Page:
Transforms tend to be short. This is deliberate. We don't want any of our code in a table controller to do too much work. The heavy lifting is done by the database, with the ASP.NET table controller being a conduit for translating requests into responses. This allows us to support more users on less virtual hardware.

The Filter is a relatively simple affair in this case. We ensure that the only records returned are those that belong to the user. For example, here is a simplistic filter applied to the GetAll method:

// GET tables/TodoItem
public IQueryable<TodoItem> GetAllTodoItems()
{
    return Query().Where(item => item.UserId.Equals(UserId));
}

The Query() and Lookup(id).Queryable methods return IQueryable objects. The IQueryable is used to represent a query, so we can alter it with LINQ. A filter is merely a LINQ expression to limit the records being returned. There might be another filter sent by the client, in which case this filter will be tacked on the end of the request. For instance, let's say that the client requests only records where Complete == False. When this comes through the GetAllTodoItems() method, the resulting SQL code will look something like this:

SELECT * FROM [dbo].[TodoItems]
    WHERE (Complete = false) AND (UserId = @0);

The @0 parameter will be replaced by the users SID.

Warn

If a user is not logged in (i.e. you forgot to add the [Authorize] attribute), the User object will be null and the server will produce a 500 Internal Server Error back to the client.

This can get a little unwieldy for complex filters, however. Since the filters are applied in two different places (and are generally used for validation as well), I like to abstract them into a LINQ extension method. Create a class in Extensions\TodoItemExtensions.cs (you will have to create the Extensions directory) with the following contents:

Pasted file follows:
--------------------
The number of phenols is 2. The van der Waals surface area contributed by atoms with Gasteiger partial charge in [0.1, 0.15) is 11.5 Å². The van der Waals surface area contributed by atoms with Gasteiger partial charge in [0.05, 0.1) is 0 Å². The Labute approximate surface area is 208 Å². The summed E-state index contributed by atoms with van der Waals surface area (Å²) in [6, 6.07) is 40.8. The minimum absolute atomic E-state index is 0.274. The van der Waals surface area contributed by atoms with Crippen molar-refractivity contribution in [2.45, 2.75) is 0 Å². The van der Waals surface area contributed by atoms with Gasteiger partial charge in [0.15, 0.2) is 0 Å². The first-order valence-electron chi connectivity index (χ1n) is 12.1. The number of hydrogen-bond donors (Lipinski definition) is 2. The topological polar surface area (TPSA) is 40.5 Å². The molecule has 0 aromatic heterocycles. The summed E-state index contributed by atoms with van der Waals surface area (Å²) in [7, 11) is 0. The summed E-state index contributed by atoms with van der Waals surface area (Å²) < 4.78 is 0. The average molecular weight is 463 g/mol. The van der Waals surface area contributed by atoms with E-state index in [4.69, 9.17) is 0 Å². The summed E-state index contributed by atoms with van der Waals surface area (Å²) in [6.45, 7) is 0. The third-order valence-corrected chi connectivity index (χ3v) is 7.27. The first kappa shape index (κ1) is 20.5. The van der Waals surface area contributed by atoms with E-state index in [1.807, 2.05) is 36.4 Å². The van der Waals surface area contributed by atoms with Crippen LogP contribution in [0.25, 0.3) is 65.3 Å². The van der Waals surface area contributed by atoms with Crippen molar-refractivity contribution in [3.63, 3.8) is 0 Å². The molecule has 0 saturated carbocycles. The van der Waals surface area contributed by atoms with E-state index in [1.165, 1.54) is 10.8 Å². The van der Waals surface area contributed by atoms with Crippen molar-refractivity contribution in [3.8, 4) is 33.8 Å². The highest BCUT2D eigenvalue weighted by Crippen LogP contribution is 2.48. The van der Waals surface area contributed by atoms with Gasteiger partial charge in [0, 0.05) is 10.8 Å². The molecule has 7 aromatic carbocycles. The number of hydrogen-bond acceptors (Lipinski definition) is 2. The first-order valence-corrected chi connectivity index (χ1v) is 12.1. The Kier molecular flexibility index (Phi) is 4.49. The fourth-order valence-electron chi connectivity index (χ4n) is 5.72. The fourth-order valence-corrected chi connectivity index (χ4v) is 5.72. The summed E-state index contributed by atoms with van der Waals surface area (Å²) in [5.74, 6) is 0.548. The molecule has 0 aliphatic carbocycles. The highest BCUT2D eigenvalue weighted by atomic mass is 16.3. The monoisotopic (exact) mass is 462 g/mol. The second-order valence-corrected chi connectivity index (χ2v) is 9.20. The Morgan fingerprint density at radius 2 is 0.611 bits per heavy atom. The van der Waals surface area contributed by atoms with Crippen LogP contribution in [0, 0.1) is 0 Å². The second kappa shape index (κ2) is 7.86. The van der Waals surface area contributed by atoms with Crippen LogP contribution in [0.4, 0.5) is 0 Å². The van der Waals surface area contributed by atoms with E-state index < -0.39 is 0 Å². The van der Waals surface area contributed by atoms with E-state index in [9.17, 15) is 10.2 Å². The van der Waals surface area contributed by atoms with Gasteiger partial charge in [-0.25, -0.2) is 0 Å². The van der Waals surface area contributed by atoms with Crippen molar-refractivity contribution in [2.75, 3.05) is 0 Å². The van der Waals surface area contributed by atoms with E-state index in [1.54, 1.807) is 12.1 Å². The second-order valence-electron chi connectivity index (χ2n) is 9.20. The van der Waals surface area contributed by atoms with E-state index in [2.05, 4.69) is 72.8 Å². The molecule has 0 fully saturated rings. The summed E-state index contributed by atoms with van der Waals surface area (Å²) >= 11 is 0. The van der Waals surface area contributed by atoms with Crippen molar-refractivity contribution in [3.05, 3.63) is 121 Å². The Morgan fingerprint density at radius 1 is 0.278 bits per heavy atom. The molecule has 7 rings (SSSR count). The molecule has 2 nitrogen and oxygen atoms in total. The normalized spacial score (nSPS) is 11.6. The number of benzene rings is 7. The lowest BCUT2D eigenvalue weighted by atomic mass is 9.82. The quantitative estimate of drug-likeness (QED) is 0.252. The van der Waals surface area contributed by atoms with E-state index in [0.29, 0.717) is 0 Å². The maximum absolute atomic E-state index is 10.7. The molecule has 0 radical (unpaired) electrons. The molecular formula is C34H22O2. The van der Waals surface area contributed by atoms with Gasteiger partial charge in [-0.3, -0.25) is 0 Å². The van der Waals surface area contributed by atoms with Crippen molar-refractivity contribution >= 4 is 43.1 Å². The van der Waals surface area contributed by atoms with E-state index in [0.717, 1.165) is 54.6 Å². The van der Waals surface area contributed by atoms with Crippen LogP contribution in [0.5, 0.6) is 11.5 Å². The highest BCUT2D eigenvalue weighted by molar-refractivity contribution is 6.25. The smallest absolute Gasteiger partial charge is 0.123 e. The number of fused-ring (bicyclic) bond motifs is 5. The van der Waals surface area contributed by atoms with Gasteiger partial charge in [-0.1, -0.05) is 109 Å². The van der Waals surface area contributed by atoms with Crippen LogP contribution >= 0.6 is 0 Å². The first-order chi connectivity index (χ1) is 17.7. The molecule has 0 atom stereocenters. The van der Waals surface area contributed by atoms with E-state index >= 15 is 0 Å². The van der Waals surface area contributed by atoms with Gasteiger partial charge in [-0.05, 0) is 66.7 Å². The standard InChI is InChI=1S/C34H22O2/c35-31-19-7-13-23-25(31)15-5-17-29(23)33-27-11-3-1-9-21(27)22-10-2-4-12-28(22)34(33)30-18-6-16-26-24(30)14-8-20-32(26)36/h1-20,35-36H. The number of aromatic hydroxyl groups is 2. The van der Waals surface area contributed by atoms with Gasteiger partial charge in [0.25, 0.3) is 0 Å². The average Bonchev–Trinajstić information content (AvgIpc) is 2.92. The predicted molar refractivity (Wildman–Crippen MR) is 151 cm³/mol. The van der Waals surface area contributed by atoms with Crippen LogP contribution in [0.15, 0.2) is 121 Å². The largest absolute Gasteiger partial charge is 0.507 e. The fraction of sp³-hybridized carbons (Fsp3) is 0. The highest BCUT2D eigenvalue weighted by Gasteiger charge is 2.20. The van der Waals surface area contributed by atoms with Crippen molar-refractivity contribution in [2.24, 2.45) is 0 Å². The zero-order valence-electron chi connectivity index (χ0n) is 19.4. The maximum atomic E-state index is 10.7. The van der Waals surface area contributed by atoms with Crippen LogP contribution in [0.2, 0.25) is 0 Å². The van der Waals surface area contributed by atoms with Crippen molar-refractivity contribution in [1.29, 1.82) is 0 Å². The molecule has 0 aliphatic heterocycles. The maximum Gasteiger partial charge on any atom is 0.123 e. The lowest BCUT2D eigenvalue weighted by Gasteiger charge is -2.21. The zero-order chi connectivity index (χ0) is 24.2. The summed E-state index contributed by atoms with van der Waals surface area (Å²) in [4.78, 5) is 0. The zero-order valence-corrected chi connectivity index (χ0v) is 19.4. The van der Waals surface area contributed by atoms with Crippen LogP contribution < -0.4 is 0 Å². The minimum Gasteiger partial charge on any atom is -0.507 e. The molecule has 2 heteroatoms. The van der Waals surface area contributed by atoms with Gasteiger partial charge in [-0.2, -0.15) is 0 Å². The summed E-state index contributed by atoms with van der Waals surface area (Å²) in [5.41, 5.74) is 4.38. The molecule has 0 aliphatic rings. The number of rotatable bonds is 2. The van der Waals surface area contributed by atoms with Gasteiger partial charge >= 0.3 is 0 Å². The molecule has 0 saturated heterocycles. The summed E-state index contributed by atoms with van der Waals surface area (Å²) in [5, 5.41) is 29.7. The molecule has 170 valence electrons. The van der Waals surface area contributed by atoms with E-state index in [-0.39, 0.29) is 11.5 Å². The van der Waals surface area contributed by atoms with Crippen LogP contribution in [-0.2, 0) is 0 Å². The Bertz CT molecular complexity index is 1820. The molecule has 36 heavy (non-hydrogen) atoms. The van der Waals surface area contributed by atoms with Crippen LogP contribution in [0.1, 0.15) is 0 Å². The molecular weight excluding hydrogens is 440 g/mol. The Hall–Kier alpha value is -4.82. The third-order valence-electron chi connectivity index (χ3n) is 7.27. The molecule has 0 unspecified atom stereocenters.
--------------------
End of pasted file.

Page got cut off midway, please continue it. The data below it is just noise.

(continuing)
using System.Linq;
using Chapter3.DataObjects;

namespace Chapter3.Extensions
{
    public static class TodoItemExtensions
    {
        public static IQueryable<TodoItem> PerUserFilter(this IQueryable<TodoItem> query, string userid)
        {
            return query.Where(item => item.UserId.Equals(userid));
        }
    }
}

We can use this to simplify our filters and make them more readable:

// GET tables/TodoItem
public IQueryable<TodoItem> GetAllTodoItems()
{
    return Query().PerUserFilter(UserId);
}

// GET tables/TodoItem/48D68C86-6EA6-4C25-AA33-223FC9A27959
public SingleResult<TodoItem> GetTodoItem(string id)
{
    return new SingleResult<TodoItem>(Lookup(id).Queryable.PerUserFilter(UserId));
}

Note that we need to apply the filter we have written to both the Get methods.

When we look at the Delete and Patch methods, we only have to validate that the UserId owns the id we are updating. For that, I write a custom validation method. This method is in the table controller:

private void ValidateOwner(string id)
{
    var result = Lookup(id).Queryable.PerUserFilter(UserId).FirstOrDefault<TodoItem>();
    if (result == null)
    {
        throw new HttpResponseException(HttpStatusCode.NotFound);
    }
}

The validation method must throw an appropriate HttpResponseException if the validation fails. It's common to return a 404 Not Found error rather than a 403 Forbidden error for security reasons. Returning a 403 Forbidden error confirms that the Id exists, which is a data leakage. Returning a 404 Not Found error means that a rogue client cannot tell the difference between "I can't access the record" and "the record doesn't exist". We can use this validation method in each method that requires it:

// PATCH tables/TodoItem/48D68C86-6EA6-4C25-AA33-223FC9A27959
public Task<TodoItem> PatchTodoItem(string id, Delta<TodoItem> patch)
{
    ValidateOwner(id);
    return UpdateAsync(id, patch);
}

// DELETE tables/TodoItem/48D68C86-6EA6-4C25-AA33-223FC9A27959
public Task DeleteTodoItem(string id)
{
    ValidateOwner(id);
    return DeleteAsync(id);
}

Although this is a very basic example of a filtered table, we can see three different techniques:

  • A Filter implemented as a LINQ query in an IQueryable extension method, applied to both Get methods.
  • A Transform implemented inside the Post method.
  • A Validation implemented using the filter as a method in the table controller, applied to Patch and Delete methods.

I set up a copy of the TaskList from Chapter 2 with Azure Active Directory Client Flow for authentication. We can look at the SQL table contents after we log in with this client and add a new task:

Note that the UserId is the security ID of the authenticated user. The security ID is a stable ID for the user. The security ID does not change if the user changes their username or email address.

Per-Group Data

Let's say we have a mobile client that a sales person uses to enter data about sales. He might be able to pick from a list of industries that the account is in. The enterprise may further organize those industries as groups, with several people within the organization able to view the accounts associated with a specific industry.

In this case:

  • We want to limit the mobile client to only view accounts for groups to which he belongs.